M&A activity to remain strong through rest of 2010

The merger and acquisition market has seen a steady uptick across the country this year, and Milwaukee M&A experts say that if the economy remains stable, the rest of 2010 should show similar if not more robust activity.

“The first half of the year was extremely busy for M&A activity,” said Howard Lanser, director of mergers and acquisitions at Milwaukee-based Robert W. Baird & Co’s Chicago office. “Dependent on the financing markets and the state of the economy, it’s looking like it is going to be a very good 2010.”

According to the most recent industry statistics gathered by Baird, there have been 5,833 deals completed in the United States since January, 2,825 of those were middle market deals and 552 of those were middle market deals conducted in June.

During May, 489 middle-market transactions were completed in the nation, according to the Baird report.

“Month over month the increase in the amount of deals being done has been extremely high in comparison to last year,” Lanser said. “That being said, last year’s numbers were uncharacteristically low because of the economy.”

Increased stability within the financing markets and the relative stability of the economy are driving the M&A markets this year, Lanser said.

“During 2009 there was little to no financing activity, it was virtually non-existent,” he said. “The liquidity is back in the middle market so we should see a significant surge in activity.”

Activity remained strong during the first six months of 2010, but dipped a little near the end of May as talk of the debt crisis in Europe created panic of a double dip recession here in the U.S., Lanser said.

“That doesn’t mean that M&A activity stopped completely, but most probably took a step back and delayed the closing of their deals,” he said. “It took a few weeks to digest, but now that there is some feeling of stability we should see more of those deals starting to come through during the second half of the year.”

Ron Miller, managing director at Milwaukee-based Cleary Gull Inc., said his firm is much busier this year and expects to be even busier next year.

“The M&A markets have clearly improved over last year,” Miller said. “And lending has definitely returned to a more responsible level.”

Doug Marconnet, managing director of Waukesha-based Mertz Associates Inc., has started to see an increase in interest from strategic buyers who are proactively going out and looking to make acquisitions.

“The deals that have been getting done haven’t been that reliant on financing,” Marconnet said. “That might be part of why they are getting done. Most involve cash buyers and some earn out. If a buyer doesn’t have a strong balance sheet it is still difficult for them to make acquisitions.”

Corner Stone Business Services Inc. closed three deals in June, but Scott Bushkie, president of the firm, agreed that very few deals have been done in the traditional way with 20 percent down payment and 80 percent financing.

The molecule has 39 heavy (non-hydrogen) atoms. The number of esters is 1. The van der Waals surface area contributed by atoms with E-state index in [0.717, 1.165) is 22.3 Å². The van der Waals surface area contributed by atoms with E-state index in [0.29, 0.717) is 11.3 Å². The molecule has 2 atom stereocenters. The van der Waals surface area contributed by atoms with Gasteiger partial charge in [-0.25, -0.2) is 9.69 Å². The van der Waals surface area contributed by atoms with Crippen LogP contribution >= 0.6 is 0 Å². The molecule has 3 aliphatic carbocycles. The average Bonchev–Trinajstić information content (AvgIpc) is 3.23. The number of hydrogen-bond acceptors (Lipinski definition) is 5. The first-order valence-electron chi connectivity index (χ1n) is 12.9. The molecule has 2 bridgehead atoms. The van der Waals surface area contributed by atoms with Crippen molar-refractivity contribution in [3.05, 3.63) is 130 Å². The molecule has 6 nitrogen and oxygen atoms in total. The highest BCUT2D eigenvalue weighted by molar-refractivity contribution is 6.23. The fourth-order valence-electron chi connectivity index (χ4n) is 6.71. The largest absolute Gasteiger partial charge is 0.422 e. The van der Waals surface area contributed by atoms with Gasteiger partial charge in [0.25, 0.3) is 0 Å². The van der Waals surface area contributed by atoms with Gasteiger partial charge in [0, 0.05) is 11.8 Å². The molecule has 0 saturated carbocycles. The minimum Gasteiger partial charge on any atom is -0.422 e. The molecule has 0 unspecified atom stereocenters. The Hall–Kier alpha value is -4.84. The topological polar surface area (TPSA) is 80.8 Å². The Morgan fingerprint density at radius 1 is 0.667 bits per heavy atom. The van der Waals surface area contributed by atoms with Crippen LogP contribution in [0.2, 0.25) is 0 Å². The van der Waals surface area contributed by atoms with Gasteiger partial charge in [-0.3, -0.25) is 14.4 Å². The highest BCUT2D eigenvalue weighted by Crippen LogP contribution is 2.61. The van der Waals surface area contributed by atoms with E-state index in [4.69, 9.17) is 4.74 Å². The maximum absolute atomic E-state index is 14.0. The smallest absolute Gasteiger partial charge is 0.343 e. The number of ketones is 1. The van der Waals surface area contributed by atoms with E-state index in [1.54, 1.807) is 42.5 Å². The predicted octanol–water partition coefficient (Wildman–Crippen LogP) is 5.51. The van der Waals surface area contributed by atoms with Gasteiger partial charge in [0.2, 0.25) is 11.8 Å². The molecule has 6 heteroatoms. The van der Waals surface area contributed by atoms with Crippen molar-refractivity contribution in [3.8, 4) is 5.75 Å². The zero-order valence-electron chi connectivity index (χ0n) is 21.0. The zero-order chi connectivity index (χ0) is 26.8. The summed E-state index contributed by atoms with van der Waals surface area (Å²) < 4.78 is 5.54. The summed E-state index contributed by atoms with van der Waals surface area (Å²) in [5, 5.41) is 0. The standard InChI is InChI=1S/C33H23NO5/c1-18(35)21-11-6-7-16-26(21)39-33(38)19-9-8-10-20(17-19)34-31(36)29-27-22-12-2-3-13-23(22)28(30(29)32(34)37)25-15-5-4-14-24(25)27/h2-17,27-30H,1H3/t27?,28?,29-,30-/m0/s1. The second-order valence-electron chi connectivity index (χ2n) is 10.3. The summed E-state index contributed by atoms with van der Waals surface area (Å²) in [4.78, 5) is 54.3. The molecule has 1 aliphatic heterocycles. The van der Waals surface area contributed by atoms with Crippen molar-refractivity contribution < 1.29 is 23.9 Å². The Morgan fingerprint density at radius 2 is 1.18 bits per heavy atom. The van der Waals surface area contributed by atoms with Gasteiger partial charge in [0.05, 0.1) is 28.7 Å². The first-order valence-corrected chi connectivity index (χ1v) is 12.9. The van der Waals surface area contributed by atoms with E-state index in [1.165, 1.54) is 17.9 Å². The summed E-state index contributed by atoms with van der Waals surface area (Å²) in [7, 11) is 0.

“Sellers and buyers both have stepped up to take on more risk,” Bushkie said. “Buyers have been forced to put in more equity, and no money down is not in the cards right now.”

But Miller disagreed, saying that while the financial lending market is not at the level it was when in peaked in 2007, it has improved significantly this year.

“One of the most notable changes in the market has really been the return of the commercial banks,” Miller said. “The market is not as robust as it was at the peak but almost every mid-tier bank is looking to grow its loan portfolio, and the debt markets were one of the main reasons why the market stalled last year.

“Some buyers will still try to compete with cash, but they tend to bid lower and are often less successful. Our firm isn’t particularly concerned about financing contingencies. We don’t see that being a problem anymore. A year ago that was far more important.”

Buyers are continuing to grow their appetite, and the supply of businesses for sale is continuing to improve with the stability of the economic cycle, the demographics of aging entrepreneurs and the age of the private equity portfolios.

“There is an incredible pent up demand,” said Miller. “Strategic buyers have record amounts of cash on their balance sheets and private equity firms have capital to invest and are looking for transactions as well.”

The M&A outlook for most industries is positive, according to Miller, and there is an impetus to complete transactions before a capital gains tax increase is implemented on January 1, he said.

“For many sellers who have emerged from the downturn it makes more sense to sell now,” Bushkie said. “Selling a business is going to become more expensive, so it’s time to start looking at selling now to try to beat the capital gains increase and net the most money.”

Mertz Associates has had a successful first six months, and expects the second half of the year to remain steady, but Marconnet said he doesn’t expect to see a rush of sellers in the second half of the year.

“It’s getting a little late in the year to start a process if you want to sell by year’s end,” he said. “A lot of businesses I think will take advantage of the stable economy and try to increase their overall revenues before trying to sell now.”

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